EMAIL DELIVERABILITY AND HOW TO IMPROVE IT?
The vast concern of enterprises for email deliverability tells us that email is still king. The success of any enterprise on the internet depends on email.
Users today rely on email to receive all important and valuable documents, subscriptions, and notifications. Businesses know the power of email and utilize it list to start marketing campaigns, send surveys, or notify their customers of new products and services. A successful email campaign converts to real revenue. A consumer who clicks and purchases a product via an email link shows that the brains behind a marketing campaign have done their job. However, a business can be hounded with problems in email deliverability and they can miss out on sending thousands of emails. The problems can be traced to technical issues or a certain laxity incorporate processes as we shall see.
What is email deliverability?
Email deliverability is the ability to deliver emails to subscribers’ inboxes. It is what some marketers use to gauge the likelihood of their email campaigns reaching their subscribers’ inboxes related to actual delivery–like ISPs, throttling, bounces, spam issues, and bulking. Elements that hurt deliverability include sending without custom authentication, using single opt-in, sending from a free domain email address, using spam flashing email subject lines, making it difficult to unsubscribe, using URL shorteners, and sending emails with too many images.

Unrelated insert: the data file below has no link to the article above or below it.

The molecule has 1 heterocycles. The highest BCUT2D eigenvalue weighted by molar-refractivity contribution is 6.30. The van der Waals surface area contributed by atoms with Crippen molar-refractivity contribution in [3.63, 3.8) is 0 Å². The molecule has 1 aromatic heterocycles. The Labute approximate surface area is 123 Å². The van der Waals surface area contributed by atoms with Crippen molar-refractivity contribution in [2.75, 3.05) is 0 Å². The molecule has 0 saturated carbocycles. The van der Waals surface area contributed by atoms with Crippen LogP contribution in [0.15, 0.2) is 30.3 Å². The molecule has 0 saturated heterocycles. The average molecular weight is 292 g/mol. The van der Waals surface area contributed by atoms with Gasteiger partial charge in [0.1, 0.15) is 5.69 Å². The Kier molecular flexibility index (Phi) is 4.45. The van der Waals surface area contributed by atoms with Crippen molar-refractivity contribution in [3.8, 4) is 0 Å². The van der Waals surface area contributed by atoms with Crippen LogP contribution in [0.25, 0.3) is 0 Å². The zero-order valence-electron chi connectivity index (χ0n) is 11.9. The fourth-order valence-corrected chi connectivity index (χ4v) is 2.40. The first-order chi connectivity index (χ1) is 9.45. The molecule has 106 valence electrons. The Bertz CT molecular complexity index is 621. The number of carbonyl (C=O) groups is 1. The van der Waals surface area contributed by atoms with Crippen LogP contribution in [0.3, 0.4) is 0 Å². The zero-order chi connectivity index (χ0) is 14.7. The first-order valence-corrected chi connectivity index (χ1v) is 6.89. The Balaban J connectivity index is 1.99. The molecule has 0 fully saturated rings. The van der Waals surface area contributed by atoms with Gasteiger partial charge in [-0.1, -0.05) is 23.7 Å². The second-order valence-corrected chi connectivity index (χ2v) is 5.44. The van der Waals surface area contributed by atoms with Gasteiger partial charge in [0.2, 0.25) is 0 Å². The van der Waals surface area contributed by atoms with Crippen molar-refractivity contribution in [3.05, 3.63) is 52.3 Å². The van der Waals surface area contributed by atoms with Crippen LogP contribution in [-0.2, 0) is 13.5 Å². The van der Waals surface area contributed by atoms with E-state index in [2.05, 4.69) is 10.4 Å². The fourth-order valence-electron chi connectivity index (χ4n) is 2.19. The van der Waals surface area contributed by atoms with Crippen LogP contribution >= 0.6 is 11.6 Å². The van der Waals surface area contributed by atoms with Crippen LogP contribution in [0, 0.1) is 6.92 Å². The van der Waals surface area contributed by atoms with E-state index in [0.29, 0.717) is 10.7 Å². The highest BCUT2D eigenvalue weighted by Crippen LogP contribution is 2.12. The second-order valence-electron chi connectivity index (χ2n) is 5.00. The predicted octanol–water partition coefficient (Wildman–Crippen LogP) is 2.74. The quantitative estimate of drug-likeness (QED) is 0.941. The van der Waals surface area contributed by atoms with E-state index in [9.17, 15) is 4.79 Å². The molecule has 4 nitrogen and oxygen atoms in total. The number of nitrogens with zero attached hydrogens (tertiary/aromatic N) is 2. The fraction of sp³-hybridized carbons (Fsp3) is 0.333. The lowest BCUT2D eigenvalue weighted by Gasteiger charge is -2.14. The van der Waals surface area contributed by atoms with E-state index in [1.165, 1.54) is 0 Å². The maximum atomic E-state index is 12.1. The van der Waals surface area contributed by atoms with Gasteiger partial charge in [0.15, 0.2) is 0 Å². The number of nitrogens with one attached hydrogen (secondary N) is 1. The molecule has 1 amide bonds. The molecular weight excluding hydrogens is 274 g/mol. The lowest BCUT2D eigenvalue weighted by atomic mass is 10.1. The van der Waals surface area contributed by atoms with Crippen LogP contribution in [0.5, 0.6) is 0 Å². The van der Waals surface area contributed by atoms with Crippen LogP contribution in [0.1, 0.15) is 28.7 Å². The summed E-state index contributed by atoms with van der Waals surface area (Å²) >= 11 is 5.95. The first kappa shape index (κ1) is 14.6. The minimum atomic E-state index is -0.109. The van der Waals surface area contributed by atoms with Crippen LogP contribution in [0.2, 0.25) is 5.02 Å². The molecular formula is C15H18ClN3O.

Email deliverability means your intended recipient gets your email message. It sounds simple, right? But if you are a corporation with millions on your subscribers’ list or if you are even a midsized one with thousands, engagement can be a complex task. Email deliverability failure can be a crisis for a company. We are in an era where we are transitioning to paperless electronic mediums. Thus, important emails such as utility bills and credit card statements are now being delivered via email. In addition to this, strictly online services such as membership confirmations, password resets, and shipping notifications are being relayed via email.
Imagine not being able to send these important emails on time. The result will be a domino effect that will interrupt business processes and cause customer dissatisfaction. A company can lose thousands of dollars from failed email deliverability. According to ReturnPath, 21% of opt-in emails never really make it to the inbox. This means that there are a significant number of subscribers who have never heard from you.